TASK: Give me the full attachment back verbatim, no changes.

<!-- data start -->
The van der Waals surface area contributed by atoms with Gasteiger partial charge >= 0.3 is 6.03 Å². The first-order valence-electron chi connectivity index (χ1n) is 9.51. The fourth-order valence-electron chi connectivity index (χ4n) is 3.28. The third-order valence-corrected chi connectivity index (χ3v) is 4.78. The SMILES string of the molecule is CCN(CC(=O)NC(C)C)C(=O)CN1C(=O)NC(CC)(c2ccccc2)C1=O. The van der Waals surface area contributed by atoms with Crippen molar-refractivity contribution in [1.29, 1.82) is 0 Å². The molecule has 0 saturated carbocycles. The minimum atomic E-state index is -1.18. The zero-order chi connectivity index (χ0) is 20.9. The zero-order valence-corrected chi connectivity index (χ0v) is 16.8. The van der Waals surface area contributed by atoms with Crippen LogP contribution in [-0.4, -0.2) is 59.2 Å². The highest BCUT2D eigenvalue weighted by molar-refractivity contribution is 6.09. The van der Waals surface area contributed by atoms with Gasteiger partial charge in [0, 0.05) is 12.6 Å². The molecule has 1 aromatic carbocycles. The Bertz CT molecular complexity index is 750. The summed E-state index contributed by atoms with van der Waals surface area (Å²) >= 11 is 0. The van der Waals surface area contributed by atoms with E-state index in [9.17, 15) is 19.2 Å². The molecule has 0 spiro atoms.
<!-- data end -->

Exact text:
The van der Waals surface area contributed by atoms with Gasteiger partial charge >= 0.3 is 6.03 Å². The first-order valence-electron chi connectivity index (χ1n) is 9.51. The fourth-order valence-electron chi connectivity index (χ4n) is 3.28. The third-order valence-corrected chi connectivity index (χ3v) is 4.78. The SMILES string of the molecule is CCN(CC(=O)NC(C)C)C(=O)CN1C(=O)NC(CC)(c2ccccc2)C1=O. The van der Waals surface area contributed by atoms with Crippen molar-refractivity contribution in [1.29, 1.82) is 0 Å². The molecule has 0 saturated carbocycles. The minimum atomic E-state index is -1.18. The zero-order chi connectivity index (χ0) is 20.9. The zero-order valence-corrected chi connectivity index (χ0v) is 16.8. The van der Waals surface area contributed by atoms with Crippen LogP contribution in [-0.4, -0.2) is 59.2 Å². The highest BCUT2D eigenvalue weighted by molar-refractivity contribution is 6.09. The van der Waals surface area contributed by atoms with Gasteiger partial charge in [0, 0.05) is 12.6 Å². The molecule has 1 aromatic carbocycles. The Bertz CT molecular complexity index is 750. The summed E-state index contributed by atoms with van der Waals surface area (Å²) >= 11 is 0. The van der Waals surface area contributed by atoms with E-state index in [9.17, 15) is 19.2 Å². The molecule has 0 spiro atoms.